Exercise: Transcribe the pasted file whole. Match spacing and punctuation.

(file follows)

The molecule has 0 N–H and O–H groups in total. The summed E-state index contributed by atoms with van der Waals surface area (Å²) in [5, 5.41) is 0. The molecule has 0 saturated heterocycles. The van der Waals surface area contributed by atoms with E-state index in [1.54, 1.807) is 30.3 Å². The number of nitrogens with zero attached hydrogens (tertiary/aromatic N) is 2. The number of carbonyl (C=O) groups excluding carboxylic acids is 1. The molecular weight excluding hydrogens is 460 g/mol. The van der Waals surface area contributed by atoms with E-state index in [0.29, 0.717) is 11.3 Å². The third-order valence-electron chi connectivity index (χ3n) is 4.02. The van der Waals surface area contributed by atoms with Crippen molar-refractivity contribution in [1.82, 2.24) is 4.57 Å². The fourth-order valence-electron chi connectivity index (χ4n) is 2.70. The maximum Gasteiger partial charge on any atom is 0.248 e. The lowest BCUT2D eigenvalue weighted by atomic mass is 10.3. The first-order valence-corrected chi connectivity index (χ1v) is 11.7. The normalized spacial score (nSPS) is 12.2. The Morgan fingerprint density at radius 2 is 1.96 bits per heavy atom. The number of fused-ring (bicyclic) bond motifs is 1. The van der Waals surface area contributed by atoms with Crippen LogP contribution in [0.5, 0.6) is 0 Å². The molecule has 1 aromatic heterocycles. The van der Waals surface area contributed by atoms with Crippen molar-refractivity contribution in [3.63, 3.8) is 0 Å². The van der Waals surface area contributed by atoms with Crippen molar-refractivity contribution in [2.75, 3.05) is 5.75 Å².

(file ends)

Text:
The molecule has 0 N–H and O–H groups in total. The summed E-state index contributed by atoms with van der Waals surface area (Å²) in [5, 5.41) is 0. The molecule has 0 saturated heterocycles. The van der Waals surface area contributed by atoms with E-state index in [1.54, 1.807) is 30.3 Å². The number of nitrogens with zero attached hydrogens (tertiary/aromatic N) is 2. The number of carbonyl (C=O) groups excluding carboxylic acids is 1. The molecular weight excluding hydrogens is 460 g/mol. The van der Waals surface area contributed by atoms with E-state index in [0.29, 0.717) is 11.3 Å². The third-order valence-electron chi connectivity index (χ3n) is 4.02. The van der Waals surface area contributed by atoms with Crippen molar-refractivity contribution in [1.82, 2.24) is 4.57 Å². The fourth-order valence-electron chi connectivity index (χ4n) is 2.70. The maximum Gasteiger partial charge on any atom is 0.248 e. The lowest BCUT2D eigenvalue weighted by atomic mass is 10.3. The first-order valence-corrected chi connectivity index (χ1v) is 11.7. The normalized spacial score (nSPS) is 12.2. The Morgan fingerprint density at radius 2 is 1.96 bits per heavy atom. The number of fused-ring (bicyclic) bond motifs is 1. The van der Waals surface area contributed by atoms with Crippen LogP contribution in [0.5, 0.6) is 0 Å². The molecule has 1 aromatic heterocycles. The van der Waals surface area contributed by atoms with Crippen molar-refractivity contribution in [3.63, 3.8) is 0 Å². The van der Waals surface area contributed by atoms with Crippen molar-refractivity contribution in [2.75, 3.05) is 5.75 Å².